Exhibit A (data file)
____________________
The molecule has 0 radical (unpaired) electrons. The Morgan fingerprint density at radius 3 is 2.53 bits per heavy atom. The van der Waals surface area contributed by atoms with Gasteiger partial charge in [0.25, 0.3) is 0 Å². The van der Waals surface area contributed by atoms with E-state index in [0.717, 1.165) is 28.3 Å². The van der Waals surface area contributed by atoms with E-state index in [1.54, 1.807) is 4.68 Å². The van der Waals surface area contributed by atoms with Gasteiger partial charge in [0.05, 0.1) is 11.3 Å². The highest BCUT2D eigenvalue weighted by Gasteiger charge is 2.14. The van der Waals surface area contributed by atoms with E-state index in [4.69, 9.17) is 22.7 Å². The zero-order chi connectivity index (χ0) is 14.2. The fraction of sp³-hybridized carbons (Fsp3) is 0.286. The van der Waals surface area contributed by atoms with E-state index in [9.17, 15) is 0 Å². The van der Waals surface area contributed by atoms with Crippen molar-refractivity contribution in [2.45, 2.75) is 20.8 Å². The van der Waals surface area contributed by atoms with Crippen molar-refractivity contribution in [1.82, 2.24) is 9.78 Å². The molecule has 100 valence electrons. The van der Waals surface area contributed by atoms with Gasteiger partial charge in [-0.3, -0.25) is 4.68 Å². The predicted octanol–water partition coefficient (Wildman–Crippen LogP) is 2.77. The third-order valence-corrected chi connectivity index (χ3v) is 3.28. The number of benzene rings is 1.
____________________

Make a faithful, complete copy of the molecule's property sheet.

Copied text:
The molecule has 0 radical (unpaired) electrons. The Morgan fingerprint density at radius 3 is 2.53 bits per heavy atom. The van der Waals surface area contributed by atoms with Gasteiger partial charge in [0.25, 0.3) is 0 Å². The van der Waals surface area contributed by atoms with E-state index in [0.717, 1.165) is 28.3 Å². The van der Waals surface area contributed by atoms with E-state index in [1.54, 1.807) is 4.68 Å². The van der Waals surface area contributed by atoms with Gasteiger partial charge in [0.05, 0.1) is 11.3 Å². The highest BCUT2D eigenvalue weighted by Gasteiger charge is 2.14. The van der Waals surface area contributed by atoms with E-state index in [4.69, 9.17) is 22.7 Å². The zero-order chi connectivity index (χ0) is 14.2. The fraction of sp³-hybridized carbons (Fsp3) is 0.286. The van der Waals surface area contributed by atoms with E-state index in [9.17, 15) is 0 Å². The van der Waals surface area contributed by atoms with Crippen molar-refractivity contribution in [2.45, 2.75) is 20.8 Å². The van der Waals surface area contributed by atoms with Crippen molar-refractivity contribution in [1.82, 2.24) is 9.78 Å². The molecule has 100 valence electrons. The van der Waals surface area contributed by atoms with Gasteiger partial charge in [-0.3, -0.25) is 4.68 Å². The predicted octanol–water partition coefficient (Wildman–Crippen LogP) is 2.77. The third-order valence-corrected chi connectivity index (χ3v) is 3.28. The number of benzene rings is 1.